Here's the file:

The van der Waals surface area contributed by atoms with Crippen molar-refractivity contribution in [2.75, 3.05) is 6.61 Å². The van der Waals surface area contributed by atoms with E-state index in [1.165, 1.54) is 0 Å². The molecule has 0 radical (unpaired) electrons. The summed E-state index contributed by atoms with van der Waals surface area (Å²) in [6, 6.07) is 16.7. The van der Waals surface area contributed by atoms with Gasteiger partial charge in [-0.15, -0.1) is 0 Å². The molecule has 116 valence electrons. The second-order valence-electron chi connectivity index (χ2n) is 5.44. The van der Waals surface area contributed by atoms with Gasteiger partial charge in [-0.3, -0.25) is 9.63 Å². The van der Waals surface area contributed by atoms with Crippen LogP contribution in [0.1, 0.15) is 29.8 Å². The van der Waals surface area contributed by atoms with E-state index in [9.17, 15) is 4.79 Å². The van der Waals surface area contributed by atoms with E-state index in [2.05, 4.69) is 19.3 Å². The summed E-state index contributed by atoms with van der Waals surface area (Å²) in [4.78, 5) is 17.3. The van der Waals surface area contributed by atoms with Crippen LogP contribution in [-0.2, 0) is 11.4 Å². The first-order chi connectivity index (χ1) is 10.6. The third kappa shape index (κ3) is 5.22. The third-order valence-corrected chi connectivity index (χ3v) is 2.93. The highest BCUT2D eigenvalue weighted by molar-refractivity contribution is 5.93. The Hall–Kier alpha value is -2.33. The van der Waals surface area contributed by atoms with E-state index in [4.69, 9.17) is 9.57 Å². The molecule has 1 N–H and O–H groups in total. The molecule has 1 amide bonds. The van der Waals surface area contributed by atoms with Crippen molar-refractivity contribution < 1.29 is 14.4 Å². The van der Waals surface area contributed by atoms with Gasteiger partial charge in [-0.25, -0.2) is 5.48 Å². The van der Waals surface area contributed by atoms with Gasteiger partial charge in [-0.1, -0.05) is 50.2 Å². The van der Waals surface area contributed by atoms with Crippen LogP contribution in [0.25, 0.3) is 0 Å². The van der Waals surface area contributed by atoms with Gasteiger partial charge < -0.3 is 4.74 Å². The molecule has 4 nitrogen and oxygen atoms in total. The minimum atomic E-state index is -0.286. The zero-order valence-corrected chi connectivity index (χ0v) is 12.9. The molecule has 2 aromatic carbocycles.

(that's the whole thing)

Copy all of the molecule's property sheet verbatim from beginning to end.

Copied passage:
The van der Waals surface area contributed by atoms with Crippen molar-refractivity contribution in [2.75, 3.05) is 6.61 Å². The van der Waals surface area contributed by atoms with E-state index in [1.165, 1.54) is 0 Å². The molecule has 0 radical (unpaired) electrons. The summed E-state index contributed by atoms with van der Waals surface area (Å²) in [6, 6.07) is 16.7. The van der Waals surface area contributed by atoms with Gasteiger partial charge in [-0.15, -0.1) is 0 Å². The molecule has 116 valence electrons. The second-order valence-electron chi connectivity index (χ2n) is 5.44. The van der Waals surface area contributed by atoms with Gasteiger partial charge in [-0.3, -0.25) is 9.63 Å². The van der Waals surface area contributed by atoms with Crippen LogP contribution in [0.1, 0.15) is 29.8 Å². The van der Waals surface area contributed by atoms with E-state index in [9.17, 15) is 4.79 Å². The van der Waals surface area contributed by atoms with E-state index in [2.05, 4.69) is 19.3 Å². The summed E-state index contributed by atoms with van der Waals surface area (Å²) in [4.78, 5) is 17.3. The van der Waals surface area contributed by atoms with Crippen LogP contribution in [-0.2, 0) is 11.4 Å². The first-order chi connectivity index (χ1) is 10.6. The third kappa shape index (κ3) is 5.22. The third-order valence-corrected chi connectivity index (χ3v) is 2.93. The highest BCUT2D eigenvalue weighted by molar-refractivity contribution is 5.93. The Hall–Kier alpha value is -2.33. The van der Waals surface area contributed by atoms with E-state index in [4.69, 9.17) is 9.57 Å². The molecule has 1 N–H and O–H groups in total. The molecule has 1 amide bonds. The van der Waals surface area contributed by atoms with Crippen molar-refractivity contribution < 1.29 is 14.4 Å². The van der Waals surface area contributed by atoms with Gasteiger partial charge in [-0.25, -0.2) is 5.48 Å². The van der Waals surface area contributed by atoms with Gasteiger partial charge in [-0.1, -0.05) is 50.2 Å². The van der Waals surface area contributed by atoms with Crippen LogP contribution in [0.25, 0.3) is 0 Å². The van der Waals surface area contributed by atoms with Gasteiger partial charge < -0.3 is 4.74 Å². The molecule has 4 nitrogen and oxygen atoms in total. The minimum atomic E-state index is -0.286. The zero-order valence-corrected chi connectivity index (χ0v) is 12.9. The molecule has 2 aromatic carbocycles.